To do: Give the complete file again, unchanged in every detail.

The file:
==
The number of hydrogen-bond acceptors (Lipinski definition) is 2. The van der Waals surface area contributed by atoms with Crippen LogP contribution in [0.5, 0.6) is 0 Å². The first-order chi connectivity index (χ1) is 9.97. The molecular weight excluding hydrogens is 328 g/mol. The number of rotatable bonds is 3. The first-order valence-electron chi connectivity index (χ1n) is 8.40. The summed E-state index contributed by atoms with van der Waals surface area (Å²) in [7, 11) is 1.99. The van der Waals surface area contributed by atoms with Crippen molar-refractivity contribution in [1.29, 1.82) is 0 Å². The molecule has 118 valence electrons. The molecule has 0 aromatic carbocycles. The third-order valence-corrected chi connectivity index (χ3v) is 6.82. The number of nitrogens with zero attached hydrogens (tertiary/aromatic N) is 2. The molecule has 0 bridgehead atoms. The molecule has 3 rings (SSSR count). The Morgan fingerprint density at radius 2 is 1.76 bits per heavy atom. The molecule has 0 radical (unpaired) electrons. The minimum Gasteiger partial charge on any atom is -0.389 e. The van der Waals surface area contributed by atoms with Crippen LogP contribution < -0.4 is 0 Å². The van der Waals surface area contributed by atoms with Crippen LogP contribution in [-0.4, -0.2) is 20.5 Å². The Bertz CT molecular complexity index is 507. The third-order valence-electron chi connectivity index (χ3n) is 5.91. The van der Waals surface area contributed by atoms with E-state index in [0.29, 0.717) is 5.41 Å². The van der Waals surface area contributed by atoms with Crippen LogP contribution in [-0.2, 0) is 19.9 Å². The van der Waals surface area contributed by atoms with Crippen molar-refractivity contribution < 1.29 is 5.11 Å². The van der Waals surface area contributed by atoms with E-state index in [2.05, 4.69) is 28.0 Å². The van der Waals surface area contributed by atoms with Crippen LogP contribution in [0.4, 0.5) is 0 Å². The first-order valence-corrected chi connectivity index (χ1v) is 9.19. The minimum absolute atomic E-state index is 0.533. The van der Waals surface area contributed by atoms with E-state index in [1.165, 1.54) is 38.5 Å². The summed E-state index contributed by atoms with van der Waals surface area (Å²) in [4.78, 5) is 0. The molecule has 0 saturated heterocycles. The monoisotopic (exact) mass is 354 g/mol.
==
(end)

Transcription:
The number of hydrogen-bond acceptors (Lipinski definition) is 2. The van der Waals surface area contributed by atoms with Crippen LogP contribution in [0.5, 0.6) is 0 Å². The first-order chi connectivity index (χ1) is 9.97. The molecular weight excluding hydrogens is 328 g/mol. The number of rotatable bonds is 3. The first-order valence-electron chi connectivity index (χ1n) is 8.40. The summed E-state index contributed by atoms with van der Waals surface area (Å²) in [7, 11) is 1.99. The van der Waals surface area contributed by atoms with Crippen molar-refractivity contribution in [1.29, 1.82) is 0 Å². The molecule has 118 valence electrons. The molecule has 0 aromatic carbocycles. The third-order valence-corrected chi connectivity index (χ3v) is 6.82. The number of nitrogens with zero attached hydrogens (tertiary/aromatic N) is 2. The molecule has 0 bridgehead atoms. The molecule has 3 rings (SSSR count). The Morgan fingerprint density at radius 2 is 1.76 bits per heavy atom. The molecule has 0 radical (unpaired) electrons. The minimum Gasteiger partial charge on any atom is -0.389 e. The van der Waals surface area contributed by atoms with Crippen LogP contribution < -0.4 is 0 Å². The van der Waals surface area contributed by atoms with Crippen LogP contribution in [-0.4, -0.2) is 20.5 Å². The Bertz CT molecular complexity index is 507. The third-order valence-electron chi connectivity index (χ3n) is 5.91. The van der Waals surface area contributed by atoms with E-state index in [0.29, 0.717) is 5.41 Å². The van der Waals surface area contributed by atoms with Crippen LogP contribution in [-0.2, 0) is 19.9 Å². The van der Waals surface area contributed by atoms with Crippen molar-refractivity contribution < 1.29 is 5.11 Å². The van der Waals surface area contributed by atoms with E-state index in [2.05, 4.69) is 28.0 Å². The van der Waals surface area contributed by atoms with Crippen LogP contribution in [0.4, 0.5) is 0 Å². The first-order valence-corrected chi connectivity index (χ1v) is 9.19. The minimum absolute atomic E-state index is 0.533. The van der Waals surface area contributed by atoms with E-state index in [1.165, 1.54) is 38.5 Å². The summed E-state index contributed by atoms with van der Waals surface area (Å²) in [4.78, 5) is 0. The molecule has 0 saturated heterocycles. The monoisotopic (exact) mass is 354 g/mol.